That’s the other thing: the attention to detail in this fic is marvelous. As you progress, all the little things throughout the story start to make sense, and it’s done with such subtlety that you can’t help but appreciate the mad genius behind it. Absolutely nothing is out of place, and every single scene has something that plays into the wider story going on. Not one scene is wasted; everything comes back by the end. Readers, take note: this is how you handle Chekov’s guns.

Honestly, I can only blame my age-old enemy, the tags, for this one’s lack of views. Perhaps the author was unwilling to constrain themselves to the labels, or perhaps felt they made the fic’s description too colorful, but nonetheless, it makes a story such as this harder to locate. I only stumbled across it by (extremely) happy chance during one of my back-street jaunts through the bowls of FimFic. Again, take note, readers: tags do help. And if you’ve got a story as good as this, you’ll want to give it as much help as possible.

This one has my highest recommendation. It is, without doubt, one of the best I’ve read for Seattle’s Angels. I’ll even emphasize it with an additional link: READ THIS!

Deathly warmth stifled the graveyard and its dissipating mists. This was quite unpalatable to the graveyard’s sole inhabitant, given they were one for colder temperatures, and thus found the golden sunlight peeking over the edge of the distant hills quite disagreeable, even if that was simply a minority opinion.

“Why is it so darn warm?” asked Finster the Gravekeeper, loosening the sleeves of his denim jacket. “It’s October, for crying out loud! Christmas is just around the corner, inn’t?”

Oh, well, he couldn’t really complain. He was just a humble gravekeeper. He’d weather the weather just like the graves he kept.

He set off on his morning walk, carrying his superfluous shovel over one shoulder. The rows of graves stood as they always did: in uniform rows completely devoid of sinister import or frightening nature. His eyes passed over them like shepherds watching their flock, until they found one grave in particular, and the scene it held.

It was a narrow grave, standing beneath the gnarled and grasping branches of an old tree. Drawn on the ground around it were many chalky arrows of varying sizes and levels of quality, all pointing at four packets of paper resting just in front of the tombstone. Carved into the tombstone itself was a message:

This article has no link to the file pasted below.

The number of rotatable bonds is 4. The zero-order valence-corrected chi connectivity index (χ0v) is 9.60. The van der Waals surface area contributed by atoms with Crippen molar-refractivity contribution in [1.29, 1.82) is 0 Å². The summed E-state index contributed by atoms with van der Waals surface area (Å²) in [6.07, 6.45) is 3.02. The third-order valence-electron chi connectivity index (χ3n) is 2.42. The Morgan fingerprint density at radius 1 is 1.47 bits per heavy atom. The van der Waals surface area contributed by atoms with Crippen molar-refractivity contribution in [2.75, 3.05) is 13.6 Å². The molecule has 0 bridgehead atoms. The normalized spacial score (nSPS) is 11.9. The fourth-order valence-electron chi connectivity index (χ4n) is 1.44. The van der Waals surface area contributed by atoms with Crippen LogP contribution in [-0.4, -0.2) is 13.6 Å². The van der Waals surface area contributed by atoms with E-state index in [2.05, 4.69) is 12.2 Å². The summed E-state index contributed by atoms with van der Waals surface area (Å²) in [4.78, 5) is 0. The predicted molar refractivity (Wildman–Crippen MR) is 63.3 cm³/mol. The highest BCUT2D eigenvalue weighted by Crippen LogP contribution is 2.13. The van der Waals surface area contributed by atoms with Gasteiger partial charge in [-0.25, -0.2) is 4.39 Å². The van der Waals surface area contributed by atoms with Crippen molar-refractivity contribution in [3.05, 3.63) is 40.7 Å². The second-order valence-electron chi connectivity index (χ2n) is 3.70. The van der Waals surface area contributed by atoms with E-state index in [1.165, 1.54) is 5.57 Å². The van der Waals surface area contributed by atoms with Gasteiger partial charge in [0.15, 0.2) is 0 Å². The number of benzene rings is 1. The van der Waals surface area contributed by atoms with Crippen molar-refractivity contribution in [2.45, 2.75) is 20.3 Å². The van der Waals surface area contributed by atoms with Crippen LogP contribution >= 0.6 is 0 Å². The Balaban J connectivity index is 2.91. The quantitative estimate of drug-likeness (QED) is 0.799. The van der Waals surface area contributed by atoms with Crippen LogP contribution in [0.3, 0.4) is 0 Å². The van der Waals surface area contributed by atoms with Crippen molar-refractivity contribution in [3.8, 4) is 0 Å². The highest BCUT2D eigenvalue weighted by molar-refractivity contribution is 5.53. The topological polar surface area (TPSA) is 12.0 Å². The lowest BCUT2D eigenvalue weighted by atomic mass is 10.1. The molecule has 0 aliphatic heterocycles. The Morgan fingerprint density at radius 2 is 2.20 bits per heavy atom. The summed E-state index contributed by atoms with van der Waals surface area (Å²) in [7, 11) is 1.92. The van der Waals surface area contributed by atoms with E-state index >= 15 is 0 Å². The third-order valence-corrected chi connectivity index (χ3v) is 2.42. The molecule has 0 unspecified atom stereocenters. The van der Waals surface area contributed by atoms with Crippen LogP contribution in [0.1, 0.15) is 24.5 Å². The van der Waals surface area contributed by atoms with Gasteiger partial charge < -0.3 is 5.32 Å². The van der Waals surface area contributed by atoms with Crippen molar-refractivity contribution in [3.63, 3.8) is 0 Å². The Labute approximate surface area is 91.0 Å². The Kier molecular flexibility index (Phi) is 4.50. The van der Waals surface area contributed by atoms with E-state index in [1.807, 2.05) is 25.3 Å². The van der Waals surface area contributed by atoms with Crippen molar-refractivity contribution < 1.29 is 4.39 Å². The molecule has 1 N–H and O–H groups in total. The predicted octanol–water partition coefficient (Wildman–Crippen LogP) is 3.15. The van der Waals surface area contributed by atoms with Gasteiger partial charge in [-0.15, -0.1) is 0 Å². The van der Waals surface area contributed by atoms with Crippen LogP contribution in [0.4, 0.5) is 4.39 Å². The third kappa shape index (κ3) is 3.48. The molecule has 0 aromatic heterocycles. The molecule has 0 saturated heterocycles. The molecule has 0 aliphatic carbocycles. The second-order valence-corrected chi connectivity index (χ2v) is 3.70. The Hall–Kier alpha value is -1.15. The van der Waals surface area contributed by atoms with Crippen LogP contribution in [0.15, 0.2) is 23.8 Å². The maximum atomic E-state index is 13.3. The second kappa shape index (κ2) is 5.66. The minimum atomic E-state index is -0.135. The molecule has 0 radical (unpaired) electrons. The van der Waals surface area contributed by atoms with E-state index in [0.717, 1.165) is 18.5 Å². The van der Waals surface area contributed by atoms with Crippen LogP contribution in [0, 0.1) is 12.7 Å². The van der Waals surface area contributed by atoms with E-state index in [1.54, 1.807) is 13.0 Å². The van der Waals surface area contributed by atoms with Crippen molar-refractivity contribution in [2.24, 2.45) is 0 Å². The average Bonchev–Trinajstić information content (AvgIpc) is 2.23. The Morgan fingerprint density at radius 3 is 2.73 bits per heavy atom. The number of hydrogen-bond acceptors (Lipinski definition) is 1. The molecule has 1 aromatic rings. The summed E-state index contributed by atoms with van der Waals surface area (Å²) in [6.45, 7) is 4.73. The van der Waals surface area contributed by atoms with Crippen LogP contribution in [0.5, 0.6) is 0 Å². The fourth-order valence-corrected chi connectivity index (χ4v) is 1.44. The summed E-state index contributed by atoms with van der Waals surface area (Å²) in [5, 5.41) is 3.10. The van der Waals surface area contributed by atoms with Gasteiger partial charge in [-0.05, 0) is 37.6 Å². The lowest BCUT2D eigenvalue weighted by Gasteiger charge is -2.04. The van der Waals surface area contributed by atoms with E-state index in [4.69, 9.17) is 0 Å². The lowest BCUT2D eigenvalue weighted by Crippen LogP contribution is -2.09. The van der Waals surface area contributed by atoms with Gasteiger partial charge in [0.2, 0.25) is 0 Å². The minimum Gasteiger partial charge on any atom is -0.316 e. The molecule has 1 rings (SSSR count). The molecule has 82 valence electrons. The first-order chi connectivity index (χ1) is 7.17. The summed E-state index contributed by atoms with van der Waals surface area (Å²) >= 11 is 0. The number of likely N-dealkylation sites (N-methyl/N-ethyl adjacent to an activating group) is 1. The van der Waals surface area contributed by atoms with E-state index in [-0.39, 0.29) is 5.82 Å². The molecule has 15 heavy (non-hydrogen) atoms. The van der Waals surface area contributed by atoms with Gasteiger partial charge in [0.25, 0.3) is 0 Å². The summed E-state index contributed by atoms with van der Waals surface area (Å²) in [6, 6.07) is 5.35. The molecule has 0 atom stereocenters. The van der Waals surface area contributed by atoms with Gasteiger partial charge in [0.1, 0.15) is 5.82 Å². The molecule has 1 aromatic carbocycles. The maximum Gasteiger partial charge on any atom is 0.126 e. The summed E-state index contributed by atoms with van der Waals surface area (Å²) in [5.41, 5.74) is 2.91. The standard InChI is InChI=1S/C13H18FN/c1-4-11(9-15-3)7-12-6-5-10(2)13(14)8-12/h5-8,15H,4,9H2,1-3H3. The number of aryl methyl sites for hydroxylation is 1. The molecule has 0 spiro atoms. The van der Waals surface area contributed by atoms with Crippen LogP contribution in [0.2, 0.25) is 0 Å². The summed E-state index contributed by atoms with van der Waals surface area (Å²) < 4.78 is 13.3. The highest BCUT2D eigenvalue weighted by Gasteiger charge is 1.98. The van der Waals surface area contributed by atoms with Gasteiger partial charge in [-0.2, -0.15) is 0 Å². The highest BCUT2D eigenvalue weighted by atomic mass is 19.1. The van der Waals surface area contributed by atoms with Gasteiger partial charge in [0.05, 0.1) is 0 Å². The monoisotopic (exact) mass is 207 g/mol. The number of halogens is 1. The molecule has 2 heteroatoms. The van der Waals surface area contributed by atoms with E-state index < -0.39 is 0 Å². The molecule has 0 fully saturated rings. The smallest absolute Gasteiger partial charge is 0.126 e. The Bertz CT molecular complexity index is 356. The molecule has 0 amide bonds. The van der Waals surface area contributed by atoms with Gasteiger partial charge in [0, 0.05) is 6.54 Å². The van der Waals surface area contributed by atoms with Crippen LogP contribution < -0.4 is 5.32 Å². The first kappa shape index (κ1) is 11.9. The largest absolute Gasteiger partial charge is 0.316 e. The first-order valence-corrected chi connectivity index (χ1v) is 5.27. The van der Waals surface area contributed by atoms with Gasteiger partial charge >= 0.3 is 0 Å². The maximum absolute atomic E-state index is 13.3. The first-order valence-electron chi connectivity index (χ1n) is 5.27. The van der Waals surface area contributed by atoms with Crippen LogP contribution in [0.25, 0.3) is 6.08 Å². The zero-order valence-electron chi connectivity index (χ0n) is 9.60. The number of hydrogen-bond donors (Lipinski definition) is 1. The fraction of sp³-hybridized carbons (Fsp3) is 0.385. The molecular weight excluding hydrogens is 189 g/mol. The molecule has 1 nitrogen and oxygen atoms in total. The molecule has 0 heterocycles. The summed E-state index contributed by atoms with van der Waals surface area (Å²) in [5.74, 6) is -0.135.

Finster was not one for melodrama—he was a humble gravekeeper, after all—but he heaved a great sigh nonetheless. Then he drew a smartphone from his pocket and thumbed the profile of one of his contacts.

“Yeah, Barney? I need a… Yeah, they did it again. How soon can you have the new decoy made up? Well, they’re probably going to be back in a couple of weeks, if the pattern holds. Yeah. All right, thanks.”

With another sigh, he leveled a lazy kick at the gravestone. It toppled to the earth and broke into absurdly cheap pieces of plaster. He scooped the four packets of paper up into his arms and looked them over.

“I really wish they’d stop doing that. Meddling kids. I’ve got way too much to read, already.”

With a shrug, he started making his way back to his humble gravekeeper shack. “Oh well, I s’pose I need something to fill my new bookshelves.”

Feel free to visit our group for more information and events, and to offer some recommendations for future rounds. See you all next time!

Alexstrazsa · 1,095 views · Report

They say that politics is like making sausage — and today's story puts Equestria's neighbors through the grinder.

Moonlight Palaver

[Comedy] [Slice of Life] • 6,851 words

Upon Nightmare Moon's return, the leaders of other nations gather to discuss the situation.

They're not especially happy about it.

FROM THE CURATORS: "This might have been the most entertaining story I read in Equestria Daily's Outside Insight contest, which is saying a lot," JohnPerry told us when he nominated this story. "The worldbuilding is exquisite, with brilliant little details scattered throughout.  The dialogue is superbly written.  And even though the ending is a foregone conclusion, it's an absolute delight. Start to finish, this one is just a whole lot of fun."

It didn't take long for us to agree — in fact, Moonlight Palaver set a record for our fastest-approved nomination (at 6 hours, 37 minutes).  "I bumped this up my reading list, and I'm glad I did," Chris said, while Present Perfect found it immediately memorable: "I haven't read this story since round 2 of the official Outside Insight voting, and I can still remember it perfectly. … There's always something missing when writers start making their own species, or giving show races nations, but not this time."

Beyond the marvelous worldbuilding, Moonlight Palaver also distinguished itself as "one of the best examples of non-pony politics I think I've ever read," as Present Perfect put it.  Ultimately, the intricate interplay between the personal and the political brought both the politics and the story to life.  "This does a great job of showing that greed and habit are the cockroaches of sentience, outlasting even the grandest thermonuclear blasts," Chris said.  "And yet, the fic never loses its essential humor, nor does it trivialize the potential disaster facing the delegates — except, of course, to show how they have trivialized it.  It's funny, it's clever, and it never lets those two things get in the way of its respect for its characters and the setting."

Read on for our author interview, in which Carabas discusses ploutering, Perralt, and prompts promoting plausible political pondering.